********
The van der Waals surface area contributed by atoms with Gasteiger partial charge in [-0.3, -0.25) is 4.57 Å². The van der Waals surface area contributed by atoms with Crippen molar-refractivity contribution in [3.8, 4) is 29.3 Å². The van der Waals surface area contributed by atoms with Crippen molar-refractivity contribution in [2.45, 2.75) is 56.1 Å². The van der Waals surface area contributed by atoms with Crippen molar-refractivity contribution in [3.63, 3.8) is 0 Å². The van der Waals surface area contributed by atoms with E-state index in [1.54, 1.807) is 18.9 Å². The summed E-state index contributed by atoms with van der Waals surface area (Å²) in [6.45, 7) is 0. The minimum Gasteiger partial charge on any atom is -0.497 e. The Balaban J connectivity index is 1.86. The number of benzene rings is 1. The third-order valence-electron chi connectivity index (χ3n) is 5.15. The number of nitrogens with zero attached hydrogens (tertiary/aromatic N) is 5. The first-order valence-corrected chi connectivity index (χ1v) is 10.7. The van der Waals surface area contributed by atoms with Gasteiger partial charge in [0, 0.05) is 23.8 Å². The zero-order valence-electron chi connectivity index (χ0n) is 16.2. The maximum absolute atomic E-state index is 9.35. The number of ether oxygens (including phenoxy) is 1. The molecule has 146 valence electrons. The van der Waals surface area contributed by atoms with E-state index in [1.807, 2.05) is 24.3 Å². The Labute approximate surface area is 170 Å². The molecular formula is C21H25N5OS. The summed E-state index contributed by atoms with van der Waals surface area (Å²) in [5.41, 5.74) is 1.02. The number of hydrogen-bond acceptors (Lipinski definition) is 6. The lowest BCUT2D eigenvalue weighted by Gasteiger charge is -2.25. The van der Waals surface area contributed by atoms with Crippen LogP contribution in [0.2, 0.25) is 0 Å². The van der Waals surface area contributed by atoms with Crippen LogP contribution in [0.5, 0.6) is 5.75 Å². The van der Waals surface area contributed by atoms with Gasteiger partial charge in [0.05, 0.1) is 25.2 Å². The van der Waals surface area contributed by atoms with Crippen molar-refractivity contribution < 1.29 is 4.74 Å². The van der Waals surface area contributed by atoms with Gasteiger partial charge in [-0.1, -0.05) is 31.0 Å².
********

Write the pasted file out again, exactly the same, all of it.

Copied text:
The van der Waals surface area contributed by atoms with Gasteiger partial charge in [-0.3, -0.25) is 4.57 Å². The van der Waals surface area contributed by atoms with Crippen molar-refractivity contribution in [3.8, 4) is 29.3 Å². The van der Waals surface area contributed by atoms with Crippen molar-refractivity contribution in [2.45, 2.75) is 56.1 Å². The van der Waals surface area contributed by atoms with Crippen molar-refractivity contribution in [3.63, 3.8) is 0 Å². The van der Waals surface area contributed by atoms with E-state index in [1.54, 1.807) is 18.9 Å². The summed E-state index contributed by atoms with van der Waals surface area (Å²) in [6.45, 7) is 0. The minimum Gasteiger partial charge on any atom is -0.497 e. The Balaban J connectivity index is 1.86. The number of benzene rings is 1. The third-order valence-electron chi connectivity index (χ3n) is 5.15. The number of nitrogens with zero attached hydrogens (tertiary/aromatic N) is 5. The first-order valence-corrected chi connectivity index (χ1v) is 10.7. The van der Waals surface area contributed by atoms with Gasteiger partial charge in [0, 0.05) is 23.8 Å². The zero-order valence-electron chi connectivity index (χ0n) is 16.2. The maximum absolute atomic E-state index is 9.35. The number of ether oxygens (including phenoxy) is 1. The molecule has 146 valence electrons. The van der Waals surface area contributed by atoms with E-state index in [1.807, 2.05) is 24.3 Å². The Labute approximate surface area is 170 Å². The molecular formula is C21H25N5OS. The summed E-state index contributed by atoms with van der Waals surface area (Å²) in [5.41, 5.74) is 1.02. The number of hydrogen-bond acceptors (Lipinski definition) is 6. The lowest BCUT2D eigenvalue weighted by Gasteiger charge is -2.25. The van der Waals surface area contributed by atoms with Crippen LogP contribution in [0.2, 0.25) is 0 Å². The van der Waals surface area contributed by atoms with Crippen LogP contribution in [0.5, 0.6) is 5.75 Å². The van der Waals surface area contributed by atoms with Gasteiger partial charge in [0.05, 0.1) is 25.2 Å². The van der Waals surface area contributed by atoms with Crippen molar-refractivity contribution < 1.29 is 4.74 Å². The van der Waals surface area contributed by atoms with Gasteiger partial charge in [-0.1, -0.05) is 31.0 Å².